• Joshua C.

    I was effected by this rate increase! I’ve had my Citi card for years, and used it often to help put me through college! I’ve never made a late payment on it and had an interest rate of 13.99%, which I already thought was too high. Then I get a letter from Citi saying they are going to increase that APR to a whopping 29.99%!!! Certainly, I wasn’t going to deal with that… I opted out and closed my card. They won’t see any future business from me!!!

  • Laura C

    I was shocked when my Sears Gold MasterCard rate just jumped from 10.24% to 25.24% APR I’ve had the card for years!! Have a $46.00 balance that I had just paid off before I opened their letter!! W””””””!!?? Obviously my credit was good with them “Citigroup” or I wouldn’t have had the rate to begin with. I would like to know who this isn’t happening to.

  • will

    Got my letter for rate increase today…25.24% WTF??? I had the card for years,never late and low monthly balance. That explains all the credit card checks I’ve thrown in the trash these past several months. I’ll keep the card,but NEVER carry a balance on it again.

  • One more victim

    Same thing here. I had 9.75% for several years, today got the letter saying they are going to increase interest to 29.99%. TRIPLE the interest rate? As majority of people here, I was never late or over the limit, always paid at least minimum payment, carry balance (currently around $800). My answer: pay the balance immediatelly and never deal with that tax-supported financial monster again. Company run by morons: Who in the right mind will increase the interest rate for the cash strapped consumer right before the shopping season?

    • Becky

      After receiving my rate increase and choosing to opt out of the program, I contacted CitiBank in regards to the new law passed by the Obama Administration. With that being said, the new law passed states that no credit card company can raise your interest rate unless you are 60 days late on a payment. Being a consumer who is responsible, never late on a payment, always pays more than the monthly minimum, I questioned this. The CitiBank rep was aware of this new law and said she would have to put me on hold. After returning to my call, she informed me that “At this time, CitiBank is not available to discuss this information because CitiBank has not decided how the new law was going to effect them.” When I proposed a late date to contact CitiBank back in regards to this matter, once again, she said she was not able to discuss this with me. I suppose this could be due to the fact that the new law does not go into effect until July 2010. Who knows if CitiBank will adopt a better proposal for their reliable customers that pay their bills on time. It’s not right for these banks to make all consumers pay for other’s defaults.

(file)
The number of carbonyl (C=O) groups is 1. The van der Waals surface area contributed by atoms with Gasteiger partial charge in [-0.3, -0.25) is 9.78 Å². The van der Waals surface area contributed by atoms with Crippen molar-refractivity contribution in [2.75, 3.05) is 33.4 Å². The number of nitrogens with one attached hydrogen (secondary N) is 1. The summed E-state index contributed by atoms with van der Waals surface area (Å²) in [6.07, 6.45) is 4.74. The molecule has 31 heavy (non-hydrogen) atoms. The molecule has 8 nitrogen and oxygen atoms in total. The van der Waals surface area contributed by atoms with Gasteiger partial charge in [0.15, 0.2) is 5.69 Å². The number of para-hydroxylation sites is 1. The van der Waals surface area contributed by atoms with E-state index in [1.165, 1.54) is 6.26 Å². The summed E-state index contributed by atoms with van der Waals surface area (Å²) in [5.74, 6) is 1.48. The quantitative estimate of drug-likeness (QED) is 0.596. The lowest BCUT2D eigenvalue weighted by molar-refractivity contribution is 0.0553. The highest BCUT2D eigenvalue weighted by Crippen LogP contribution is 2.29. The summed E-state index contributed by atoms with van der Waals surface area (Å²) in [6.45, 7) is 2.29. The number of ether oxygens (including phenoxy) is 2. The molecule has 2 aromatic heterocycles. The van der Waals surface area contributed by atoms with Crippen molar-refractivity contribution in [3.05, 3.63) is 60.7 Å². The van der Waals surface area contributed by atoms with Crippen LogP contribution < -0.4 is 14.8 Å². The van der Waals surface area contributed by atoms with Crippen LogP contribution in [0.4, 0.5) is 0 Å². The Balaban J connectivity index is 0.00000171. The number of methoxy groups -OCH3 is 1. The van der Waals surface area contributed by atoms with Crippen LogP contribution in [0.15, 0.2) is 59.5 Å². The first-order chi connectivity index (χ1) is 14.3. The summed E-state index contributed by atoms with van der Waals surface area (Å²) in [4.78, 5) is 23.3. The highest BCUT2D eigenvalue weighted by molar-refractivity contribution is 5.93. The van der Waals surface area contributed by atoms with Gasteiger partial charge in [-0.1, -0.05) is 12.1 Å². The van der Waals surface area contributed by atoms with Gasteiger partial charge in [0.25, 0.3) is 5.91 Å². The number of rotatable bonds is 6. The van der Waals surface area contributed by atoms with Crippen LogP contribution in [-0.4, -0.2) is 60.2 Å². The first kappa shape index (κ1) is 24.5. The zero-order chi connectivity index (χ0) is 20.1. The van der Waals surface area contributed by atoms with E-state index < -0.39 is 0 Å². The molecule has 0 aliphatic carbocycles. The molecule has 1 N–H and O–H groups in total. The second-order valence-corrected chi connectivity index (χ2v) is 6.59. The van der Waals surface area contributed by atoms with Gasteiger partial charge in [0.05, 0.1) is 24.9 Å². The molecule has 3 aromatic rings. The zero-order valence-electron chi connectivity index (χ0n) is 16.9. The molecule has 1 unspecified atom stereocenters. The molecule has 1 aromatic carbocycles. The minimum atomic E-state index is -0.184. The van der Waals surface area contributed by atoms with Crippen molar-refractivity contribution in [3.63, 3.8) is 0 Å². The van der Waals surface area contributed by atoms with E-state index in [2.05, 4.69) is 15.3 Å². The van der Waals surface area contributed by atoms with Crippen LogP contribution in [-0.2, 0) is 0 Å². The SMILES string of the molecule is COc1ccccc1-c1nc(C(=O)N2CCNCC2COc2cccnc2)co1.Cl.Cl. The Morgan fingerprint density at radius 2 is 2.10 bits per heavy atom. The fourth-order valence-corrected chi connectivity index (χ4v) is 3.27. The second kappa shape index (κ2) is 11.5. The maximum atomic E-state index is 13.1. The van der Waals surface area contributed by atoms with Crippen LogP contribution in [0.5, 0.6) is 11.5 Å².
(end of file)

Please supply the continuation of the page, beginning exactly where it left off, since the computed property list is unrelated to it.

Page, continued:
• Wenluc

    Had my card for 10 years, and just like many of you, used it for major events such as college tuition. I never even received a letter,(neither did my mother whom has had business with them for more than 15 years)I have a balance of about $10,000 therefore, only on interest, I have to pay $250. When I called Citi to ask them why this change was made and told them I never received any notice, they did not believe me; however, they attempted to help me by refunding some money for last month balance but as of right now I cant pay the $400 min payment due…It is so upsetting and frustrating that after so many years of business with this company and never being late or over my credit limit, they did not even had the courtesy to explain to me about this changes sooner and give me some options to help me at least keep my card open, because at this point the only option is to get involve with a credit card counseling group to hep me pay off this card.